With 110 years’ worth of history behind them, it’s rare for congregation members at St. Peter’s Evangelical Lutheran Church to encounter something that is entirely new. The flock has seen boom times and bad, wars and peace, death and birth. Pews have swelled and thinned; pastors have come and gone.

This month, however, the church broke new ground.

St. Peter’s is the first and only building in Forest Park to be designated a local landmark by the municipal Historic Preservation Commission. Its 110-year history is rich with architecture, progressive attitudes, music and social standing. Worshippers can now add preservation to their long list of accomplishments.

“We’re a feisty little bunch,” Judy Jilek, a longtime parishioner said of what makes St. Peter’s special. “We’re down to about 35 members, mostly women.”

It was several years ago that Jilek, 62, first pushed to obtain landmark status for her church. Her daughter was planning to get married and though Jilek’s attendance at St. Peter’s had dropped off, she still valued her family’s ties to the congregation. She and her daughter visited the Gothic Revival-style building at 500 Hannah, but the doors were locked. She took it as a sign that the church was slipping away.

“That was a wake up call,” Jilek said.

Like many congregations in Forest Park, St. Peter’s has seen its pews and its budget shrivel in recent years. Between 2002 and 2007 the church didn’t have a full-time pastor, and two retired ministers shared the pulpit. There is no choir and Sunday school is not offered. Most of the congregation is of retirement age.

Jilek said she’s optimistic that being a local landmark will help guarantee the church’s future.

“I hope it would make some people curious to come and see the church and possibly start coming,” she said. “At the same time, I hope some of the old parishioners that don’t come anymore will come back.”

St. Peter’s celebrated its 110th anniversary on Tuesday, May 19.

Being recognized as a local landmark means that future generations will likely see the physical features of St. Peter’s much the way they are now. Rebecca Young, chairwoman of Forest Park’s Historic Preservation Commission, said that in many ways the distinction is merely “honorary.” That’s because the commission doesn’t have “certified local government” status with the Illinois Historic Preservation Agency. Nonetheless, privately owned property that is approved for landmark status by the commission allows Young and her colleagues to weigh in on proposed changes to that property.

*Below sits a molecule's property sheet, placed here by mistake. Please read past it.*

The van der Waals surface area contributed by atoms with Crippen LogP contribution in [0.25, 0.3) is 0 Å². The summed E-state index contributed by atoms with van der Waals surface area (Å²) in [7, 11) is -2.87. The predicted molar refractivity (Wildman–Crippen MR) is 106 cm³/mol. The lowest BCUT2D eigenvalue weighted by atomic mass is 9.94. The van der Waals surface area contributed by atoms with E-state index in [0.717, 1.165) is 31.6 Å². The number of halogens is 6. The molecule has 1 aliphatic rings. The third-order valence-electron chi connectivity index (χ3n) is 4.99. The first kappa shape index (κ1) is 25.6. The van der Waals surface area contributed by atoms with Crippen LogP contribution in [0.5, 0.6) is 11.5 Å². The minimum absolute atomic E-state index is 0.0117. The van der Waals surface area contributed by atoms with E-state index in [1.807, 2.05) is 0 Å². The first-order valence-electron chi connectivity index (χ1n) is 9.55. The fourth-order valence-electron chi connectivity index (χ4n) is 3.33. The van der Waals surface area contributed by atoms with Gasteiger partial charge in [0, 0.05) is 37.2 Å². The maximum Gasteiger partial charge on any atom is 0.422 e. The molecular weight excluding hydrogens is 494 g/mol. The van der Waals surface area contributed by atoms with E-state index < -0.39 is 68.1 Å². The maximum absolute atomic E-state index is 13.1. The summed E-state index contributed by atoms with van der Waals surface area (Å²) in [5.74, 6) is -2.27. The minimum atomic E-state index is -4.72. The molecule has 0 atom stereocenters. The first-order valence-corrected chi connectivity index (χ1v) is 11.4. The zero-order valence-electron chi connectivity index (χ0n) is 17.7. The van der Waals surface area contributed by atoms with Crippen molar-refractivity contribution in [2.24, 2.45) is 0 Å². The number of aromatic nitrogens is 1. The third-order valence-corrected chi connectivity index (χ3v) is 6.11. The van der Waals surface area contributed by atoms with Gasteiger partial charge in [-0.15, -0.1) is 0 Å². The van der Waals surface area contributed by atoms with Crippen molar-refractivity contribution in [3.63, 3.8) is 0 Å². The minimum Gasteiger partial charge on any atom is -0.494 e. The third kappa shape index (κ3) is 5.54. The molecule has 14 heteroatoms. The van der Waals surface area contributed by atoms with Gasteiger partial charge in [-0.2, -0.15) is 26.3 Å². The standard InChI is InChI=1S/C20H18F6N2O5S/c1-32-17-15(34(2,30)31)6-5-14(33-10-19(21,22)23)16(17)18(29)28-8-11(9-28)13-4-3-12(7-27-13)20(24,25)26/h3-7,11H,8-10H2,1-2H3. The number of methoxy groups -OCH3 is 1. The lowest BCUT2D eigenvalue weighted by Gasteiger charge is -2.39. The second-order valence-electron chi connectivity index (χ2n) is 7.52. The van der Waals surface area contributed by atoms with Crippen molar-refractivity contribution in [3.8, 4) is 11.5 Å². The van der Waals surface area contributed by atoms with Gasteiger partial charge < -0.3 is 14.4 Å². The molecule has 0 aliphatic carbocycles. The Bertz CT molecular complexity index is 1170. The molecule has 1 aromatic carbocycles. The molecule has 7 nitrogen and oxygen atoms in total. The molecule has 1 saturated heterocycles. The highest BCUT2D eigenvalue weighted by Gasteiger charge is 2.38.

For example, if St. Peter’s wanted to build a porch or replace a stained glass window, that project must be reviewed by the commission before any building permits would be issued, said Young. Improvements must maintain the “same or similar” appearance.

The preservation commission is an advisory body to the village council, which makes the final decision.

Catherine O’Connor is the manager of local government services for the state preservation office. Part of her job is to help municipal groups obtain certified local government status. The advantage, she said, is local landmarks then become eligible for tax breaks and tax credits, presumably freeing up that money to help maintain the property.

“After things are designated as landmarks, that’s not the end of the road,” O’Connor said of the responsibility.

Once certified by the state, local preservation groups can also access grant money to conduct workshops and surveys that educate community members on the value of historic resources in the area. In Illinois there are only 68 municipal preservation groups with certified local government status, said O’Connor.

The application process for landmark status in Forest Park is not complicated, said Young. There is a minimal amount of paperwork involved, thanks to a recently streamlined process. Essentially, the applicant must make an argument as to why a particular property is worth preserving, and in Forest Park, property owners must consent to the designation.